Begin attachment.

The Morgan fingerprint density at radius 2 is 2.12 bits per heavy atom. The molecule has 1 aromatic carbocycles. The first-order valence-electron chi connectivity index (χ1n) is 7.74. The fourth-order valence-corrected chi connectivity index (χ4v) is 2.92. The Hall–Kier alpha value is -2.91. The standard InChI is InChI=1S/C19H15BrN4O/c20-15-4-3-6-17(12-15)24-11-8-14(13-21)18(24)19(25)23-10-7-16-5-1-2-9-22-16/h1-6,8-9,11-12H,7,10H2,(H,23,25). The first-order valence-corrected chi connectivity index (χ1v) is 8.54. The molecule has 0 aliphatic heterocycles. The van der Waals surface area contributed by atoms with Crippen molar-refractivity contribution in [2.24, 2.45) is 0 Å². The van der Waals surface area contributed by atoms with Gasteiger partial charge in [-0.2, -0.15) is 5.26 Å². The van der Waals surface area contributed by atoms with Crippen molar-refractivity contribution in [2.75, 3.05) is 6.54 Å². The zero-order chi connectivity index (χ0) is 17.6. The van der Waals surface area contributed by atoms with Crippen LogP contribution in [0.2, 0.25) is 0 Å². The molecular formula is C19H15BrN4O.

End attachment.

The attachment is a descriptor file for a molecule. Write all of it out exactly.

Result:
The Morgan fingerprint density at radius 2 is 2.12 bits per heavy atom. The molecule has 1 aromatic carbocycles. The first-order valence-electron chi connectivity index (χ1n) is 7.74. The fourth-order valence-corrected chi connectivity index (χ4v) is 2.92. The Hall–Kier alpha value is -2.91. The standard InChI is InChI=1S/C19H15BrN4O/c20-15-4-3-6-17(12-15)24-11-8-14(13-21)18(24)19(25)23-10-7-16-5-1-2-9-22-16/h1-6,8-9,11-12H,7,10H2,(H,23,25). The first-order valence-corrected chi connectivity index (χ1v) is 8.54. The molecule has 0 aliphatic heterocycles. The van der Waals surface area contributed by atoms with Crippen molar-refractivity contribution in [2.24, 2.45) is 0 Å². The van der Waals surface area contributed by atoms with Gasteiger partial charge in [-0.2, -0.15) is 5.26 Å². The van der Waals surface area contributed by atoms with Crippen molar-refractivity contribution in [2.75, 3.05) is 6.54 Å². The zero-order chi connectivity index (χ0) is 17.6. The van der Waals surface area contributed by atoms with Crippen LogP contribution in [0.2, 0.25) is 0 Å². The molecular formula is C19H15BrN4O.